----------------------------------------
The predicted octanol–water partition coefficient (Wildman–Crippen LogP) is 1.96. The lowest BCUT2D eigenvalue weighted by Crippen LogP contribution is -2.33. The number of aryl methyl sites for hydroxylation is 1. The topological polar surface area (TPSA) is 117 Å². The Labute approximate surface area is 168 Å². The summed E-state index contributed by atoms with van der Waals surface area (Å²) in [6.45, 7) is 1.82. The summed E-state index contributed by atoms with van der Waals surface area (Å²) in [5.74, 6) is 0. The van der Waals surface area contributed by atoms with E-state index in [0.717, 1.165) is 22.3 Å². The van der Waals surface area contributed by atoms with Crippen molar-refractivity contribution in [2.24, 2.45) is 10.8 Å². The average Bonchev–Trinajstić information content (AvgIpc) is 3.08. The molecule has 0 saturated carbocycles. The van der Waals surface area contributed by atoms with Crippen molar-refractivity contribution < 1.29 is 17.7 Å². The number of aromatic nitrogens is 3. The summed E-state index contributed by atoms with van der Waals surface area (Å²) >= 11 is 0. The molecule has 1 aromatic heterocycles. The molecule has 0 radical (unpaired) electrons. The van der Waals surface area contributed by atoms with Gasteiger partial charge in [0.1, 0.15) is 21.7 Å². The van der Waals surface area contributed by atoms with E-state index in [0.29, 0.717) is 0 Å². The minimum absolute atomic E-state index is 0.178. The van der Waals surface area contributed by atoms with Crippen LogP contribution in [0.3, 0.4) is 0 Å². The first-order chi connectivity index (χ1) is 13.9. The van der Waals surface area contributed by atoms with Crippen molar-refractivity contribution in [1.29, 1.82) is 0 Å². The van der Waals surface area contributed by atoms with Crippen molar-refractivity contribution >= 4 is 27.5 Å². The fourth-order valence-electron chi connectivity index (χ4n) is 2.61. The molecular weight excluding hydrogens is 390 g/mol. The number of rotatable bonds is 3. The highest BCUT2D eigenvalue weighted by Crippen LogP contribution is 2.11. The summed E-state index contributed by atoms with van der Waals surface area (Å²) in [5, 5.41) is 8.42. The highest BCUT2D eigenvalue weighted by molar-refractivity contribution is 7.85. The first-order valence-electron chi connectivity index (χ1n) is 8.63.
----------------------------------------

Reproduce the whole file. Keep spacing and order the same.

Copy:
The predicted octanol–water partition coefficient (Wildman–Crippen LogP) is 1.96. The lowest BCUT2D eigenvalue weighted by Crippen LogP contribution is -2.33. The number of aryl methyl sites for hydroxylation is 1. The topological polar surface area (TPSA) is 117 Å². The Labute approximate surface area is 168 Å². The summed E-state index contributed by atoms with van der Waals surface area (Å²) in [6.45, 7) is 1.82. The summed E-state index contributed by atoms with van der Waals surface area (Å²) in [5.74, 6) is 0. The van der Waals surface area contributed by atoms with E-state index in [0.717, 1.165) is 22.3 Å². The van der Waals surface area contributed by atoms with Crippen molar-refractivity contribution in [2.24, 2.45) is 10.8 Å². The average Bonchev–Trinajstić information content (AvgIpc) is 3.08. The molecule has 0 saturated carbocycles. The van der Waals surface area contributed by atoms with Crippen molar-refractivity contribution < 1.29 is 17.7 Å². The number of aromatic nitrogens is 3. The summed E-state index contributed by atoms with van der Waals surface area (Å²) >= 11 is 0. The molecule has 1 aromatic heterocycles. The molecule has 0 radical (unpaired) electrons. The van der Waals surface area contributed by atoms with Gasteiger partial charge in [0.1, 0.15) is 21.7 Å². The van der Waals surface area contributed by atoms with E-state index in [0.29, 0.717) is 0 Å². The minimum absolute atomic E-state index is 0.178. The van der Waals surface area contributed by atoms with Crippen LogP contribution in [0.3, 0.4) is 0 Å². The first-order chi connectivity index (χ1) is 13.9. The van der Waals surface area contributed by atoms with Crippen molar-refractivity contribution in [1.29, 1.82) is 0 Å². The van der Waals surface area contributed by atoms with Crippen molar-refractivity contribution >= 4 is 27.5 Å². The fourth-order valence-electron chi connectivity index (χ4n) is 2.61. The molecular weight excluding hydrogens is 390 g/mol. The number of rotatable bonds is 3. The highest BCUT2D eigenvalue weighted by Crippen LogP contribution is 2.11. The summed E-state index contributed by atoms with van der Waals surface area (Å²) in [5, 5.41) is 8.42. The highest BCUT2D eigenvalue weighted by molar-refractivity contribution is 7.85. The first-order valence-electron chi connectivity index (χ1n) is 8.63.